For technicians that are beginning their network careers today, there is often a struggle to learn things that have just always automagically worked for them. One example of this is the crossover cable. Most modern network devices have a function called auto-mdix which will allow the incorrect use of straight through and crossover cables. As a result no one really has to learn the correct use. The exception is, of course, the CCNA exam.
For the CCNA exams, it is important to understand which cable is appropriate, a crossover or straight through cable. So how does one know which cable to use? The answer is quite simple, but is often confused and made complicated. The confusion is a result of people trying to memorize all of the scenarios for which a crossover is used. That is the wrong approach.
To easily understand where to use a crossover cable, we need to examine a couple of key concepts. The first concept is that there are Ethernet NICs that are wired like a hub or switch and there are NICs that are wired like a PC. So we basically have these two categories. Any time that we are connecting a device from one category to a device in the other category, we use a standard straight through cable. If we ever need to connect two devices that are in the same category, we should be thinking about a crossover cable.
Key Concept–Two devices in the same category use a crossover cable
Looking at our two categories, our first category is hubs and switches. Is there anything else? Well I guess someone could argue that there are routers with ESW (ethernet switch modules or cards), but their name pretty much tells us that they are a switch that is inserted into the router. As such, these specific cards act like a switch. So the simple and correct answer is that this first category only includes switches (and hubs if you have any of those left).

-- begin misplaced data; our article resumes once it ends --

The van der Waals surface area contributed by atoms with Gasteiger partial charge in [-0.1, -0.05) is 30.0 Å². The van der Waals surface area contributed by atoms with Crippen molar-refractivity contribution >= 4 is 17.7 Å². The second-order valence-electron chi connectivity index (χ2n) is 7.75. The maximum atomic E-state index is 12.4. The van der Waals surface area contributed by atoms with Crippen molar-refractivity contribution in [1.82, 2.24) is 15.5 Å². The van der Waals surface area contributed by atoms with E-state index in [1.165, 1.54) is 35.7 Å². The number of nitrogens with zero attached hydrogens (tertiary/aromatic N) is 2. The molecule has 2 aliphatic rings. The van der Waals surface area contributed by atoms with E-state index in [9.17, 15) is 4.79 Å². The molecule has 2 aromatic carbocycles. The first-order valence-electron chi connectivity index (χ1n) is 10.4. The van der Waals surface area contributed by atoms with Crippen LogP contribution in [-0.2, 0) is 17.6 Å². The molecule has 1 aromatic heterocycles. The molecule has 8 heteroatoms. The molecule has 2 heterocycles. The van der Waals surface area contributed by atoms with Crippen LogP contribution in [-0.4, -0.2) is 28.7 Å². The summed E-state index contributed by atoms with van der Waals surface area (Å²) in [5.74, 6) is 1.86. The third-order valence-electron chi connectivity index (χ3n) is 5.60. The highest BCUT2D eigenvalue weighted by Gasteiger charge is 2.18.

What is in the second category? This is really easy–everything else. To be complete, this includes the following: routers (except ESW ports), print servers, PCs, access-points, servers, and any other Ethernet connected device. If it isn’t a switch or a hub it goes into category two.
Now we can go back to the previous concept and apply it to these categories. This concept stated that when connecting two devices in the same category, a crossover cable was appropriate. So let’s test our knowledge.
For each of the connections, what is the appropriate cable type?
Hub<—>Router (answer: straight through–hub in category 1, router in category 2)
Hub<—>Hub (answer: crossover–both devices in category 1)
PC<—>Print Server (answer: crossover–both devices in category 2)
PC<—>Router (answer: crossover–both devices in category 2)
Switch<—>Hub (answer: crossover–both devices in category 1)
Switch<—>Switch (answer: crossover–both devices in category 1)
For those who want to take a look at the pinout for a crossover cable there is this and many other examples on the internet.
Understanding the use case for a crossover cable is not that difficult. What is difficult is trying to memorize all of the use cases. I hate memorizing, so I always recommend simply understanding that we have two categories of Ethernet devices. A crossover cable is only needed when we are interconnecting two devices in the same category. It is also worth mentioning that in practice auto-mdix has been available for many years and makes this discussion a non issue in most real world cases.